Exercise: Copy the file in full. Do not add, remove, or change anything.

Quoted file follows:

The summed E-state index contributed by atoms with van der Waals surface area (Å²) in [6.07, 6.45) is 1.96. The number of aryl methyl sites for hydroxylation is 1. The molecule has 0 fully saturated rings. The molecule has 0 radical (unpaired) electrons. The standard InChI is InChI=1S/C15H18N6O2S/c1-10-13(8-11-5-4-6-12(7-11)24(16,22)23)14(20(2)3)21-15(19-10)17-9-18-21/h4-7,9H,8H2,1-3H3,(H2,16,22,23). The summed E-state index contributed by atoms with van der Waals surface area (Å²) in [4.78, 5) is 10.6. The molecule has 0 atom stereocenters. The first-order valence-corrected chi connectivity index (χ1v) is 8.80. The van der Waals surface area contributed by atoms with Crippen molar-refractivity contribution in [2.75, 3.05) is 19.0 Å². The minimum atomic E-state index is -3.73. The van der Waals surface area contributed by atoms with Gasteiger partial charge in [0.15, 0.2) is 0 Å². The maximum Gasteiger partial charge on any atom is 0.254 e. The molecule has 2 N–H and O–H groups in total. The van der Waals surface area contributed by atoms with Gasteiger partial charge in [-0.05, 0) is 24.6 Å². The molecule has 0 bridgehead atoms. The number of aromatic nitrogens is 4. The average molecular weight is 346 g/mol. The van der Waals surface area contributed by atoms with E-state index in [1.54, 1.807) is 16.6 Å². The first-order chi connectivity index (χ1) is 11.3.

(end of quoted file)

The summed E-state index contributed by atoms with van der Waals surface area (Å²) in [6.07, 6.45) is 1.96. The number of aryl methyl sites for hydroxylation is 1. The molecule has 0 fully saturated rings. The molecule has 0 radical (unpaired) electrons. The standard InChI is InChI=1S/C15H18N6O2S/c1-10-13(8-11-5-4-6-12(7-11)24(16,22)23)14(20(2)3)21-15(19-10)17-9-18-21/h4-7,9H,8H2,1-3H3,(H2,16,22,23). The summed E-state index contributed by atoms with van der Waals surface area (Å²) in [4.78, 5) is 10.6. The molecule has 0 atom stereocenters. The first-order valence-corrected chi connectivity index (χ1v) is 8.80. The van der Waals surface area contributed by atoms with Crippen molar-refractivity contribution in [2.75, 3.05) is 19.0 Å². The minimum atomic E-state index is -3.73. The van der Waals surface area contributed by atoms with Gasteiger partial charge in [0.15, 0.2) is 0 Å². The maximum Gasteiger partial charge on any atom is 0.254 e. The molecule has 2 N–H and O–H groups in total. The van der Waals surface area contributed by atoms with Gasteiger partial charge in [-0.05, 0) is 24.6 Å². The molecule has 0 bridgehead atoms. The number of aromatic nitrogens is 4. The average molecular weight is 346 g/mol. The van der Waals surface area contributed by atoms with E-state index in [1.54, 1.807) is 16.6 Å². The first-order chi connectivity index (χ1) is 11.3.